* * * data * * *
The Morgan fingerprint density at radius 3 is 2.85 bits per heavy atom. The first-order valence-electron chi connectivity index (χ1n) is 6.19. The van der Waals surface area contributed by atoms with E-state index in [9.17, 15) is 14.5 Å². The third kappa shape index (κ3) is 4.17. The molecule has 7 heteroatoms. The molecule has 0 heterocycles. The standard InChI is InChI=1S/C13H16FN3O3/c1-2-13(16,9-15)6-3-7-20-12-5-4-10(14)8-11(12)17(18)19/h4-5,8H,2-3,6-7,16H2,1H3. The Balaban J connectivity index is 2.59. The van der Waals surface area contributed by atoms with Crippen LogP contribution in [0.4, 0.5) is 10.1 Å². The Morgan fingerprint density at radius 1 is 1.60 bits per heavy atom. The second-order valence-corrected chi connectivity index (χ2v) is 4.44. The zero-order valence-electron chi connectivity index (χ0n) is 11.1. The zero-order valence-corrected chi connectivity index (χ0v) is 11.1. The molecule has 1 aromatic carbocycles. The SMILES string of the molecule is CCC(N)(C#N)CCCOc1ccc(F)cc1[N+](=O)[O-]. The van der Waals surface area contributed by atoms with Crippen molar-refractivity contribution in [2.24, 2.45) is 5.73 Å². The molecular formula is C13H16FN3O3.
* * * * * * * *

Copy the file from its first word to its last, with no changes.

The Morgan fingerprint density at radius 3 is 2.85 bits per heavy atom. The first-order valence-electron chi connectivity index (χ1n) is 6.19. The van der Waals surface area contributed by atoms with E-state index in [9.17, 15) is 14.5 Å². The third kappa shape index (κ3) is 4.17. The molecule has 7 heteroatoms. The molecule has 0 heterocycles. The standard InChI is InChI=1S/C13H16FN3O3/c1-2-13(16,9-15)6-3-7-20-12-5-4-10(14)8-11(12)17(18)19/h4-5,8H,2-3,6-7,16H2,1H3. The Balaban J connectivity index is 2.59. The van der Waals surface area contributed by atoms with Crippen LogP contribution in [0.4, 0.5) is 10.1 Å². The Morgan fingerprint density at radius 1 is 1.60 bits per heavy atom. The second-order valence-corrected chi connectivity index (χ2v) is 4.44. The zero-order valence-electron chi connectivity index (χ0n) is 11.1. The zero-order valence-corrected chi connectivity index (χ0v) is 11.1. The molecule has 1 aromatic carbocycles. The SMILES string of the molecule is CCC(N)(C#N)CCCOc1ccc(F)cc1[N+](=O)[O-]. The van der Waals surface area contributed by atoms with Crippen molar-refractivity contribution in [2.24, 2.45) is 5.73 Å². The molecular formula is C13H16FN3O3.